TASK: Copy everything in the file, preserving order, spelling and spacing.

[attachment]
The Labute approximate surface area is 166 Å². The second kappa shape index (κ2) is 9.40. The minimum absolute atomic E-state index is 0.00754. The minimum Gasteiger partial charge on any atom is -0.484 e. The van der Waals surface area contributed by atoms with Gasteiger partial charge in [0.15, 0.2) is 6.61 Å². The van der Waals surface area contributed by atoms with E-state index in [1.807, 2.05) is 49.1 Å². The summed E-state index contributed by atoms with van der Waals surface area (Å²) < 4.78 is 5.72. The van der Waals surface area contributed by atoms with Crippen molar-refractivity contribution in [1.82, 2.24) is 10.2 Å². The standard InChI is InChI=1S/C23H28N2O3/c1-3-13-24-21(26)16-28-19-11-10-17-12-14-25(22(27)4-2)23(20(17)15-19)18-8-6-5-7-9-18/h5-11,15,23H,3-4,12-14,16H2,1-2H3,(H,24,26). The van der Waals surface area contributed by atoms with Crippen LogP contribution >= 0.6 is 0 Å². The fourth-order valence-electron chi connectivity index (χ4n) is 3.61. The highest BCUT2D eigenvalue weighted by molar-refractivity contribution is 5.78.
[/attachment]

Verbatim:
The Labute approximate surface area is 166 Å². The second kappa shape index (κ2) is 9.40. The minimum absolute atomic E-state index is 0.00754. The minimum Gasteiger partial charge on any atom is -0.484 e. The van der Waals surface area contributed by atoms with Gasteiger partial charge in [0.15, 0.2) is 6.61 Å². The van der Waals surface area contributed by atoms with E-state index in [1.807, 2.05) is 49.1 Å². The summed E-state index contributed by atoms with van der Waals surface area (Å²) < 4.78 is 5.72. The van der Waals surface area contributed by atoms with Crippen molar-refractivity contribution in [1.82, 2.24) is 10.2 Å². The standard InChI is InChI=1S/C23H28N2O3/c1-3-13-24-21(26)16-28-19-11-10-17-12-14-25(22(27)4-2)23(20(17)15-19)18-8-6-5-7-9-18/h5-11,15,23H,3-4,12-14,16H2,1-2H3,(H,24,26). The van der Waals surface area contributed by atoms with Crippen LogP contribution >= 0.6 is 0 Å². The fourth-order valence-electron chi connectivity index (χ4n) is 3.61. The highest BCUT2D eigenvalue weighted by molar-refractivity contribution is 5.78.